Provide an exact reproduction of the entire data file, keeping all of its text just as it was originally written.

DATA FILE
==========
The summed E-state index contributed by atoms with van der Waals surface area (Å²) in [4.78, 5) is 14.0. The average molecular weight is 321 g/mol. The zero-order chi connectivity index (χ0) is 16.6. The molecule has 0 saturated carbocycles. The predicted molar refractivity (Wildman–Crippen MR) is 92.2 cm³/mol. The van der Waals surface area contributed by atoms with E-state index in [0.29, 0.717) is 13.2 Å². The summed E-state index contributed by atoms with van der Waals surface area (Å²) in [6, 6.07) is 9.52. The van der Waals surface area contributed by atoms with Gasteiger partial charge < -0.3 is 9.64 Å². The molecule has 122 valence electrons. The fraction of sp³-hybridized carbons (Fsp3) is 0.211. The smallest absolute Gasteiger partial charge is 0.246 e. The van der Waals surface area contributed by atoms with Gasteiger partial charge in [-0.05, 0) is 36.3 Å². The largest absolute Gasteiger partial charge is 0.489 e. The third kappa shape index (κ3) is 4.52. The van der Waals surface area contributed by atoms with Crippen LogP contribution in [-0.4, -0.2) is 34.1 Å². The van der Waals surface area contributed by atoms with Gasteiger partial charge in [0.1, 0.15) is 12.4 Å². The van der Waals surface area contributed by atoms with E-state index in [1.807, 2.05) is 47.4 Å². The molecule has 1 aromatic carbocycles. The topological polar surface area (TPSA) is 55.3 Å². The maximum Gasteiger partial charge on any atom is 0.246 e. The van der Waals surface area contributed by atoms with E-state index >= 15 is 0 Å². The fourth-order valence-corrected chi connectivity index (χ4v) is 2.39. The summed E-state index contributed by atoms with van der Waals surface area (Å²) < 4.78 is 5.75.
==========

The summed E-state index contributed by atoms with van der Waals surface area (Å²) in [4.78, 5) is 14.0. The average molecular weight is 321 g/mol. The zero-order chi connectivity index (χ0) is 16.6. The molecule has 0 saturated carbocycles. The predicted molar refractivity (Wildman–Crippen MR) is 92.2 cm³/mol. The van der Waals surface area contributed by atoms with E-state index in [0.29, 0.717) is 13.2 Å². The summed E-state index contributed by atoms with van der Waals surface area (Å²) in [6, 6.07) is 9.52. The van der Waals surface area contributed by atoms with Gasteiger partial charge < -0.3 is 9.64 Å². The molecule has 122 valence electrons. The fraction of sp³-hybridized carbons (Fsp3) is 0.211. The smallest absolute Gasteiger partial charge is 0.246 e. The van der Waals surface area contributed by atoms with Gasteiger partial charge in [-0.05, 0) is 36.3 Å². The largest absolute Gasteiger partial charge is 0.489 e. The third kappa shape index (κ3) is 4.52. The van der Waals surface area contributed by atoms with Crippen LogP contribution in [-0.4, -0.2) is 34.1 Å². The van der Waals surface area contributed by atoms with Gasteiger partial charge in [0.1, 0.15) is 12.4 Å². The van der Waals surface area contributed by atoms with E-state index in [1.807, 2.05) is 47.4 Å². The molecule has 1 aromatic carbocycles. The topological polar surface area (TPSA) is 55.3 Å². The maximum Gasteiger partial charge on any atom is 0.246 e. The van der Waals surface area contributed by atoms with E-state index >= 15 is 0 Å². The fourth-order valence-corrected chi connectivity index (χ4v) is 2.39. The summed E-state index contributed by atoms with van der Waals surface area (Å²) < 4.78 is 5.75.